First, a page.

Clara's Answer

"I do - I have worked in water quality in the public sector for 3 of the last 5 years and in the private sector for 2 years."

9.

Are you able to meet the physical demands of this position?

This position requires visiting several sites, some of which might be fairly remote. You might find yourself walking or hiking with field supplies up to 30 pounds, so your interviewers want to ensure that you are physically capable of completing the job.

For xample: "Maintaining good physical health is important to me, so I keep myself in shape and exercise regularly. So, yes, I am absolutely able to meet the physical demands of the position!"

Clara's Answer

"Maintaining good physical health is important to me, so I keep myself in shape and exercise regularly. So, yes, I am absolutely able to meet the physical demands of the position!"

10.

What motivated you to become a water quality analyst?

The interviewers are interested in your personal motivation(s) to enter this profession, so be honest and authentic with your response. Whether you are interested in conservation, sustainability, public health, or something else, always remember to project your excitement and enthusiasm for the position.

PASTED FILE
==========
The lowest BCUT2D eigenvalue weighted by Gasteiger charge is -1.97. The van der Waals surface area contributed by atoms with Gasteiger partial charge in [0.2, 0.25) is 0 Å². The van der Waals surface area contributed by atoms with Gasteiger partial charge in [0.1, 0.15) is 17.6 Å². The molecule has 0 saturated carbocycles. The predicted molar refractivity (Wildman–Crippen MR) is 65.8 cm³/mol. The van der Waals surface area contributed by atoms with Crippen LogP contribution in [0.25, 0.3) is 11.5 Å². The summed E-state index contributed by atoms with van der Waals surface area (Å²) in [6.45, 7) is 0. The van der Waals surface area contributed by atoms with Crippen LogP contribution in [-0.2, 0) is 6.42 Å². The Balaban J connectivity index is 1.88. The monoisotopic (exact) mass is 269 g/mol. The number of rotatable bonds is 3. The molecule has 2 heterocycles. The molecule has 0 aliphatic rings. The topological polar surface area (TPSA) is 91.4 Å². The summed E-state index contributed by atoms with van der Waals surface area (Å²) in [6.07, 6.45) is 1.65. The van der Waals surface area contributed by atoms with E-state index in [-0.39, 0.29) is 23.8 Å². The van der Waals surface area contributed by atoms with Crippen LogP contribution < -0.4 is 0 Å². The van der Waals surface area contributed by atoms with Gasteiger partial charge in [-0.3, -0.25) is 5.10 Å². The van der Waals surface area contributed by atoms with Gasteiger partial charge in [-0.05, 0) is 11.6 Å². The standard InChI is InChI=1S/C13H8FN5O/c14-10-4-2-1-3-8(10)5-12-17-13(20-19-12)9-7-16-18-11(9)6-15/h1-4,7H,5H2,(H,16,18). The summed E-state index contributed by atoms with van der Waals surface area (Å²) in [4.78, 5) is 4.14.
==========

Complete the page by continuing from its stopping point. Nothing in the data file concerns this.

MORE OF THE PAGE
Clara's Answer

"For as long as I can remember, I have always been drawn to water. I love how its taste varies, I love how peaceful a body of water can be, and of course I appreciate it's immense benefits to life on Earth. I think I started to consider water as a career when I was in high school and started learning more about sustainability and water supply. When I began pursuing this career option in college, I learned of the many impacts water quality also has on public health. It is difficult to attribute my motivation to any one of those things, but I am certainly inspired by the profession and passionate about contributing to it."

11.

Are you comfortable and willing to spend extended periods of time in hot, cold, and inclement weather?